Along the perinatal period, in mammals, cortisol (C) plays a pivotal role in the final intrauterine fetal maturation and in the early neonatal adaptation. Because of the scarce knowledge about canine perinatology, the present study was aimed to assess the C concentrations in amniotic and allantoic fluids collected, without invasiveness, from small-sized, purebred newborn puppies born by elective cesarean section, at term of pregnancy. Possible correlations between fetal fluid C concentrations and maternal parity, litter size, birth weight, Apgar score, were evaluated. In addition, the possible effect of fetal fluid C concentrations on newborn survival at 24 hours of age, and the effect of the litter or the newborn gender on fetal fluid C concentrations were also assessed. The results, obtained from 50 born alive, normal-weight puppies, without gross physical malformation, showed that C concentration was higher in allantoic than in amniotic fluid (P < 0.01), even if a strong positive correlation between the two fluids C concentration was found (P < 0.0001; R = 0.83). Neither amniotic nor allantoic C concentrations were correlated to maternal parity, litter size, birth weight, and Apgar score. Interestingly, higher amniotic (P < 0.05), but not allantoic, C concentrations were found in puppies not surviving at 24 hours after birth. Therefore, it could be suggested that this parameter may be useful for the recognition, at birth, of puppies needing special surveillance during the first day of age. A significant (P < 0.001) effect of the litter in both amniotic and allantoic C concentrations was found. In conclusion, the present results showed that in small-sized purebred puppies, born at term by elective cesarean section, the exact fetal, maternal, or placental source contributing to fetal fluid C concentrations remains to be clarified. From a clinical perspective, however, the evaluation of amniotic C concentration at birth seems useful for the detection of puppies that need special surveillance during the first 24 hours of age, and should be coupled to the early newborn evaluation by Apgar score. However, the small total number of newborns, and especially of the dead puppies enrolled in the present study, suggests that further, more-focused investigations on a large number of subjects are needed before the method could be considered for application in the clinical practices.

Cortisol fetal fluid concentrations in term pregnancy of small-sized purebred dogs and its preliminary relation to first 24 hours survival of newborns / B. Bolis, A. Prandi, A. Rota, M. Faustini, M.C. Veronesi. - In: THERIOGENOLOGY. - ISSN 1879-3231. - 88(2017 Jan 15), pp. 264-269. [10.1016/j.theriogenology.2016.09.037]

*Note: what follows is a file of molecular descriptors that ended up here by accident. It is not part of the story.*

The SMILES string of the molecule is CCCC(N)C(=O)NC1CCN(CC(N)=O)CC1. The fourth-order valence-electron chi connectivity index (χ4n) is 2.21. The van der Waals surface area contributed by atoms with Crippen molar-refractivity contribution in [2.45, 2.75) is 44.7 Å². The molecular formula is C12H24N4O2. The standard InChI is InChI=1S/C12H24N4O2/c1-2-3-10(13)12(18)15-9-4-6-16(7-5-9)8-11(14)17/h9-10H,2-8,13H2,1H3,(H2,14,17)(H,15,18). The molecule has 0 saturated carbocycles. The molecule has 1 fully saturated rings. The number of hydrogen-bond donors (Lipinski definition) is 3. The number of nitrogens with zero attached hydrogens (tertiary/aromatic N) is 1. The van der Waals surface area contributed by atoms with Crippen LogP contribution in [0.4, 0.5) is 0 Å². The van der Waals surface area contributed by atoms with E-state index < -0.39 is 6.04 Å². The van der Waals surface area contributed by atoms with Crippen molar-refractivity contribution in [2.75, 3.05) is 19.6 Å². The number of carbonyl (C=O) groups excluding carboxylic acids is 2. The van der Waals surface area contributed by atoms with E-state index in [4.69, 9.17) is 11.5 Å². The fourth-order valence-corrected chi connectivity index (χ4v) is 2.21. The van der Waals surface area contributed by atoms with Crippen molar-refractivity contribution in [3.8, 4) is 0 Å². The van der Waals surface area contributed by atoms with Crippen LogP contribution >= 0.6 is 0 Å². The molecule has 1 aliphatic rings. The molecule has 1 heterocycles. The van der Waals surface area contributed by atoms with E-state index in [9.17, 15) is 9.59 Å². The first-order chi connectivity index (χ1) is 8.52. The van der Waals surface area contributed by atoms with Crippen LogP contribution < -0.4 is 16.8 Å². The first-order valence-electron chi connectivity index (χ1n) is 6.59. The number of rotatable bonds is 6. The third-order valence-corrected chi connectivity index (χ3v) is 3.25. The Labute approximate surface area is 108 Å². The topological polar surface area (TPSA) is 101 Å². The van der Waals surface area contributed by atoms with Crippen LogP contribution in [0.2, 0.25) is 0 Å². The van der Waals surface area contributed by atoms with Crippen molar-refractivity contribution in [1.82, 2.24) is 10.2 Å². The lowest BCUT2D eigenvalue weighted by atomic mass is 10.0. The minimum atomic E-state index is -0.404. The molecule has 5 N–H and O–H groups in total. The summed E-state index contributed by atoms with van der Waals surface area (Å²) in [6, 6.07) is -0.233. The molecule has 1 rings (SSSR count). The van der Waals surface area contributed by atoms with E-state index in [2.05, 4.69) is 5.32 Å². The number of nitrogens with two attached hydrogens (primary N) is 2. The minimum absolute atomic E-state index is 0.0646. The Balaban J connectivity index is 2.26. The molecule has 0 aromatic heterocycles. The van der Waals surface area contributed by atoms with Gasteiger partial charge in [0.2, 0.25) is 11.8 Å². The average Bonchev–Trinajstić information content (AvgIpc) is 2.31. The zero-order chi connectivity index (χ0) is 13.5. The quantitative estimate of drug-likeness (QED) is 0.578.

Cortisol fetal fluid concentrations in term pregnancy of small-sized purebred dogs and its preliminary relation to first 24 hours survival of newborns

B. Bolis
Primo
;
M. Faustini
Penultimo
;
M.C. Veronesi
Ultimo
2017

Abstract

Along the perinatal period, in mammals, cortisol (C) plays a pivotal role in the final intrauterine fetal maturation and in the early neonatal adaptation. Because of the scarce knowledge about canine perinatology, the present study was aimed to assess the C concentrations in amniotic and allantoic fluids collected, without invasiveness, from small-sized, purebred newborn puppies born by elective cesarean section, at term of pregnancy. Possible correlations between fetal fluid C concentrations and maternal parity, litter size, birth weight, Apgar score, were evaluated. In addition, the possible effect of fetal fluid C concentrations on newborn survival at 24 hours of age, and the effect of the litter or the newborn gender on fetal fluid C concentrations were also assessed. The results, obtained from 50 born alive, normal-weight puppies, without gross physical malformation, showed that C concentration was higher in allantoic than in amniotic fluid (P < 0.01), even if a strong positive correlation between the two fluids C concentration was found (P < 0.0001; R = 0.83). Neither amniotic nor allantoic C concentrations were correlated to maternal parity, litter size, birth weight, and Apgar score. Interestingly, higher amniotic (P < 0.05), but not allantoic, C concentrations were found in puppies not surviving at 24 hours after birth. Therefore, it could be suggested that this parameter may be useful for the recognition, at birth, of puppies needing special surveillance during the first day of age. A significant (P < 0.001) effect of the litter in both amniotic and allantoic C concentrations was found. In conclusion, the present results showed that in small-sized purebred puppies, born at term by elective cesarean section, the exact fetal, maternal, or placental source contributing to fetal fluid C concentrations remains to be clarified. From a clinical perspective, however, the evaluation of amniotic C concentration at birth seems useful for the detection of puppies that need special surveillance during the first 24 hours of age, and should be coupled to the early newborn evaluation by Apgar score. However, the small total number of newborns, and especially of the dead puppies enrolled in the present study, suggests that further, more-focused investigations on a large number of subjects are needed before the method could be considered for application in the clinical practices.
dog; term pregnancy; fetal fluids; cortisol; newborn survival
Settore VET/10 - Clinica Ostetrica e Ginecologia Veterinaria
15-gen-2017
29-set-2016
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Utilizza questo identificativo per citare o creare un link a questo documento: https://hdl.handle.net/2434/455642
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